59. Mirescu, C., & Gould, E. (2006). Stress and adult neurogenesis. Hippocampus, 16, 233–238.CrossRefPubMedGoogle Scholar
  60. Moncho-Bogani, J., Martinez-Garcia, F., Novejarque, A., & Lanuza, E. (2005). Attraction to sexual pheromones and associated odorants in female mice involves activation of the reward system and basolateral amygdala. European Journal of Neuroscience, 21, 2186–2198.CrossRefPubMedGoogle Scholar
  61. Moraska, A., Deak, T., Spencer, R. L., Roth, D., & Fleshner, M. (2000). Treadmill running produces both positive and negative physiological adaptations in Sprague-Dawley rats. American Journal of Physiology, 279, R1321–R1329.PubMedGoogle Scholar
  62. Nakashiba, T., Cushman, J. D., Pelkey, K. A., Renaudineau, S., Buhl, D. L., McHugh, T. J., … McBain, C. J. (2012). Young dentate granule cells mediate pattern separation, whereas old granule cells facilitate pattern completion. Cell, 149, 188–201.Google Scholar
  63. Nestor, A., Plaut, D. C., & Behrmann, M. (2011). Unraveling the distributed neural code of facial identity through spatiotemporal pattern analysis. Proceedings of the National Academy of Sciences, 108, 9998–10003.CrossRefGoogle Scholar
  64. Ormerod, B., & Galea, L. (2001). Reproductive status influences cell proliferation and cell survival in the dentate gyrus of adult female meadow voles: A possible regulatory role for estradiol. Neuroscience, 102, 369–379.CrossRefPubMedGoogle Scholar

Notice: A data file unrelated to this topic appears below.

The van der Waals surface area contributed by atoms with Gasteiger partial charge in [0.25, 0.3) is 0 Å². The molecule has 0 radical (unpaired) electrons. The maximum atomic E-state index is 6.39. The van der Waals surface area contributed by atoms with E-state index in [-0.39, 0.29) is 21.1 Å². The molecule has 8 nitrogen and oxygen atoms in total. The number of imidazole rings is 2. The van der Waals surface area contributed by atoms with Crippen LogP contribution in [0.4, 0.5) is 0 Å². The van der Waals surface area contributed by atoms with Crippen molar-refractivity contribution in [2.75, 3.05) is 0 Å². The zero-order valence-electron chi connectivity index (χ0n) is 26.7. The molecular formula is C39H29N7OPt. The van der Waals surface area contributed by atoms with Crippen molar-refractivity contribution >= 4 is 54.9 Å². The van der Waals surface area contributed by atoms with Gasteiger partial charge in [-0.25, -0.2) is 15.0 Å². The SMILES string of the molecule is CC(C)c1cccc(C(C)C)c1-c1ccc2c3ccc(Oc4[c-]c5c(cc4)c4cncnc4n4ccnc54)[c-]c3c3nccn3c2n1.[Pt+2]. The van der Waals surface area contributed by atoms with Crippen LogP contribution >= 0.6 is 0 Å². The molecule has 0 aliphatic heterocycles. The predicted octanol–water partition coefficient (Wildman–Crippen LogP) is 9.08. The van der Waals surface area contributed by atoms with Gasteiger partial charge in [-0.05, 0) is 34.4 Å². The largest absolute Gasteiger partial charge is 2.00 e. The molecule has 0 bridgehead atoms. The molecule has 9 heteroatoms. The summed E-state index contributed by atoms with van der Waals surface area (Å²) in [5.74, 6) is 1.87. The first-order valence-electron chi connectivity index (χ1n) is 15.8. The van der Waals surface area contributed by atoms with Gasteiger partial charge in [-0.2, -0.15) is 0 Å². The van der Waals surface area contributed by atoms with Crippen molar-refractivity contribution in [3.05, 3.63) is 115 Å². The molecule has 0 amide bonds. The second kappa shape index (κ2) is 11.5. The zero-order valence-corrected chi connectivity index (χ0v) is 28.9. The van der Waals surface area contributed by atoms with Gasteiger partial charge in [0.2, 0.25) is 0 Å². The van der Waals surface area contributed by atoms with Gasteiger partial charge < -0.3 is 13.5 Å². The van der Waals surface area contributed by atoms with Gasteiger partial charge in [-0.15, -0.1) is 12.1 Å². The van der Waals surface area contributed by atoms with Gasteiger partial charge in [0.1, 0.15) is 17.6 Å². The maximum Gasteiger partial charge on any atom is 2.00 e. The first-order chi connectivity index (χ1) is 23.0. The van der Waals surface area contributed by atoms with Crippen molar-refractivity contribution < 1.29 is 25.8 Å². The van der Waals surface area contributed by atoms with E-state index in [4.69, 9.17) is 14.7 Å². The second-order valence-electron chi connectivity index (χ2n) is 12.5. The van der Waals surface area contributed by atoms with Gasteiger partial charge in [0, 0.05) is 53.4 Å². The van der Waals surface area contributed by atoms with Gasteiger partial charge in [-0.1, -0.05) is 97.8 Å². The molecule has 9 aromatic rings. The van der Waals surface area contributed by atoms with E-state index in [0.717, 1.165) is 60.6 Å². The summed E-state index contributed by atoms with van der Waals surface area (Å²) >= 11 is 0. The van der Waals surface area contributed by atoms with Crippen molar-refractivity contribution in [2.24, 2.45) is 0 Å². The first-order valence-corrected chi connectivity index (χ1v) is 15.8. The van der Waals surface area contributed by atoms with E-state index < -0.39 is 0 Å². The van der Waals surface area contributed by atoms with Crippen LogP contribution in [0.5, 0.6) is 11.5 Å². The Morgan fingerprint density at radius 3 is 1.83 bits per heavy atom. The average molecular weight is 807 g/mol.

65. Paivio, A., Yuille, J. C., & Madigan, S. A. (1968). Concreteness, imagery, and meaningfulness values for 925 nouns. Journal of Experimental Psychology, 76, 1–25.CrossRefGoogle Scholar
  66. Pereira, A. C., Huddleston, D. E., Brickman, A. M., Sosunov, A. A., Hen, R., McKhann, G. M., … Small, S. A. (2007). An in vivo correlate of exercise-induced neurogenesis in the adult dentate gyrus. Proceedings of the National Academy of Sciences, 104, 5638–5643.Google Scholar
  67. Pfaus, J. G. (2009). Pathways of sexual desire. Journal of Sexual Medicine, 6, 1506–1533.CrossRefPubMedGoogle Scholar
  68. Pfaus, J. G., Damsma, G., Wenkstern, D., & Fibiger, H. (1995). Sexual activity increases dopamine transmission in the nucleus accumbens and striatum of female rats. Brain Research, 693, 21–30.CrossRefPubMedGoogle Scholar
  69. Richardson, M., Abraham, C., & Bond, R. (2012). Psychological correlates of university students’’academic performance: A systematic review and meta-analysis. Psychological Bulletin, 138, 353–387.CrossRefPubMedGoogle Scholar
  70. Rossion, B., Caldara, R., Seghier, M., Schuller, A. M., Lazeyras, F., & Mayer, E. (2003). A network of occipito-temporal face-sensitive areas besides the right middle fusiform gyrus is necessary for normal face processing. Brain, 126, 2381–2395.CrossRefPubMedGoogle Scholar
  71. Rossion, B., Hanseeuw, B., & Dricot, L. (2012). Defining face perception areas in the human brain: A large-scale factorial fMRI face localizer analysis. Brain and Cognition, 79, 138–157.CrossRefPubMedGoogle Scholar
  72. Rowland, D. L. (2006). Neurobiology of sexual response in men and women. CNS Spectrums, 11(S9), 6–12.CrossRefPubMedGoogle Scholar